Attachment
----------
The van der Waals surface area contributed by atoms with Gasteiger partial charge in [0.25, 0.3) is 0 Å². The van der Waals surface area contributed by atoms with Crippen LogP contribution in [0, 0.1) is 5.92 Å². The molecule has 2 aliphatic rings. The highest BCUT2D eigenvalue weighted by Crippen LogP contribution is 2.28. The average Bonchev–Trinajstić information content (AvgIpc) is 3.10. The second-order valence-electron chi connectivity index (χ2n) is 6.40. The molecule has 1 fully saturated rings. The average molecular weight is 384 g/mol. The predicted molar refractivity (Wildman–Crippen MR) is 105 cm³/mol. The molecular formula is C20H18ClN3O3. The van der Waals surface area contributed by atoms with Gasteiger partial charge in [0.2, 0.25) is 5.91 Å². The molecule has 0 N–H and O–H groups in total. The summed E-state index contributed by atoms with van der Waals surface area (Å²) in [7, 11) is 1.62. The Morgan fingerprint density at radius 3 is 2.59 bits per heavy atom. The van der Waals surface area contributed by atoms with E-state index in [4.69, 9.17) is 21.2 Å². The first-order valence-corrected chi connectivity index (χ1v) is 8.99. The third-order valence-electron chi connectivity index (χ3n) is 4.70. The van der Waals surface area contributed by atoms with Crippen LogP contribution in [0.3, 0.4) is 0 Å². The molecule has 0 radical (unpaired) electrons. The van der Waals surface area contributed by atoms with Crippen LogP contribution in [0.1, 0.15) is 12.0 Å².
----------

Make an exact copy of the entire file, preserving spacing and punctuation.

The van der Waals surface area contributed by atoms with Gasteiger partial charge in [0.25, 0.3) is 0 Å². The van der Waals surface area contributed by atoms with Crippen LogP contribution in [0, 0.1) is 5.92 Å². The molecule has 2 aliphatic rings. The highest BCUT2D eigenvalue weighted by Crippen LogP contribution is 2.28. The average Bonchev–Trinajstić information content (AvgIpc) is 3.10. The second-order valence-electron chi connectivity index (χ2n) is 6.40. The molecule has 1 fully saturated rings. The average molecular weight is 384 g/mol. The predicted molar refractivity (Wildman–Crippen MR) is 105 cm³/mol. The molecular formula is C20H18ClN3O3. The van der Waals surface area contributed by atoms with Gasteiger partial charge in [0.2, 0.25) is 5.91 Å². The molecule has 0 N–H and O–H groups in total. The summed E-state index contributed by atoms with van der Waals surface area (Å²) in [7, 11) is 1.62. The Morgan fingerprint density at radius 3 is 2.59 bits per heavy atom. The van der Waals surface area contributed by atoms with E-state index in [4.69, 9.17) is 21.2 Å². The first-order valence-corrected chi connectivity index (χ1v) is 8.99. The third-order valence-electron chi connectivity index (χ3n) is 4.70. The van der Waals surface area contributed by atoms with Crippen LogP contribution in [0.3, 0.4) is 0 Å². The molecule has 0 radical (unpaired) electrons. The van der Waals surface area contributed by atoms with Crippen LogP contribution in [0.1, 0.15) is 12.0 Å².